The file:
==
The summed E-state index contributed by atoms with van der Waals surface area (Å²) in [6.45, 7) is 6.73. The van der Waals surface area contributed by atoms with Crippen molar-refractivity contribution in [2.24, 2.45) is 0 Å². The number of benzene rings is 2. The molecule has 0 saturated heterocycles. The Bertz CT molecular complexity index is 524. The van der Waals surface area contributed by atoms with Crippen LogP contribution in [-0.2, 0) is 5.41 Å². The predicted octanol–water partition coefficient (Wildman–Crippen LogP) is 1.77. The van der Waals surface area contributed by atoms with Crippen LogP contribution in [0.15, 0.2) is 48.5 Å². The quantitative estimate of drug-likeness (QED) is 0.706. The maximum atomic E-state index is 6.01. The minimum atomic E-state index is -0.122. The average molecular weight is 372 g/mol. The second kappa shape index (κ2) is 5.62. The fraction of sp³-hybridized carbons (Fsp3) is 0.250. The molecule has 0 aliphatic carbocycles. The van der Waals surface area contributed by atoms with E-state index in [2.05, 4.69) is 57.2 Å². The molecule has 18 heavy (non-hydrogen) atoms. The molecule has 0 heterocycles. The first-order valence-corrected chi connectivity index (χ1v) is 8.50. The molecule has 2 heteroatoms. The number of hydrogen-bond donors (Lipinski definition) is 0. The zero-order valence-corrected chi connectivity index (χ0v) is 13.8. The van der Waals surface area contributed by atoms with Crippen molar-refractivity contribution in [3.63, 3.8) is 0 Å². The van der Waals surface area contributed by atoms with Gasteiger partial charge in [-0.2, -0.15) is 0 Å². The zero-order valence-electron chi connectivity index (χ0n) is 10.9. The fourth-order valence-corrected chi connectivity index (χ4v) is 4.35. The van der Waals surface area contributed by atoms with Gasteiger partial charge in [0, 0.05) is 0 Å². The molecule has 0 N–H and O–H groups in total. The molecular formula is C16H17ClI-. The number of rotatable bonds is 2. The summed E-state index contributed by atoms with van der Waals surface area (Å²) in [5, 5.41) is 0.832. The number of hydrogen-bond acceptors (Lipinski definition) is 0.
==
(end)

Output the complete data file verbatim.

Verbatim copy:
The summed E-state index contributed by atoms with van der Waals surface area (Å²) in [6.45, 7) is 6.73. The van der Waals surface area contributed by atoms with Crippen molar-refractivity contribution in [2.24, 2.45) is 0 Å². The number of benzene rings is 2. The molecule has 0 saturated heterocycles. The Bertz CT molecular complexity index is 524. The van der Waals surface area contributed by atoms with Crippen LogP contribution in [-0.2, 0) is 5.41 Å². The predicted octanol–water partition coefficient (Wildman–Crippen LogP) is 1.77. The van der Waals surface area contributed by atoms with Crippen LogP contribution in [0.15, 0.2) is 48.5 Å². The quantitative estimate of drug-likeness (QED) is 0.706. The maximum atomic E-state index is 6.01. The minimum atomic E-state index is -0.122. The average molecular weight is 372 g/mol. The second kappa shape index (κ2) is 5.62. The fraction of sp³-hybridized carbons (Fsp3) is 0.250. The molecule has 0 aliphatic carbocycles. The van der Waals surface area contributed by atoms with E-state index in [2.05, 4.69) is 57.2 Å². The molecule has 18 heavy (non-hydrogen) atoms. The molecule has 0 heterocycles. The first-order valence-corrected chi connectivity index (χ1v) is 8.50. The molecule has 2 heteroatoms. The number of hydrogen-bond donors (Lipinski definition) is 0. The zero-order valence-corrected chi connectivity index (χ0v) is 13.8. The van der Waals surface area contributed by atoms with Crippen molar-refractivity contribution in [3.63, 3.8) is 0 Å². The van der Waals surface area contributed by atoms with Gasteiger partial charge in [-0.2, -0.15) is 0 Å². The zero-order valence-electron chi connectivity index (χ0n) is 10.9. The fourth-order valence-corrected chi connectivity index (χ4v) is 4.35. The van der Waals surface area contributed by atoms with Gasteiger partial charge in [0, 0.05) is 0 Å². The molecule has 0 N–H and O–H groups in total. The molecular formula is C16H17ClI-. The number of rotatable bonds is 2. The summed E-state index contributed by atoms with van der Waals surface area (Å²) in [5, 5.41) is 0.832. The number of hydrogen-bond acceptors (Lipinski definition) is 0.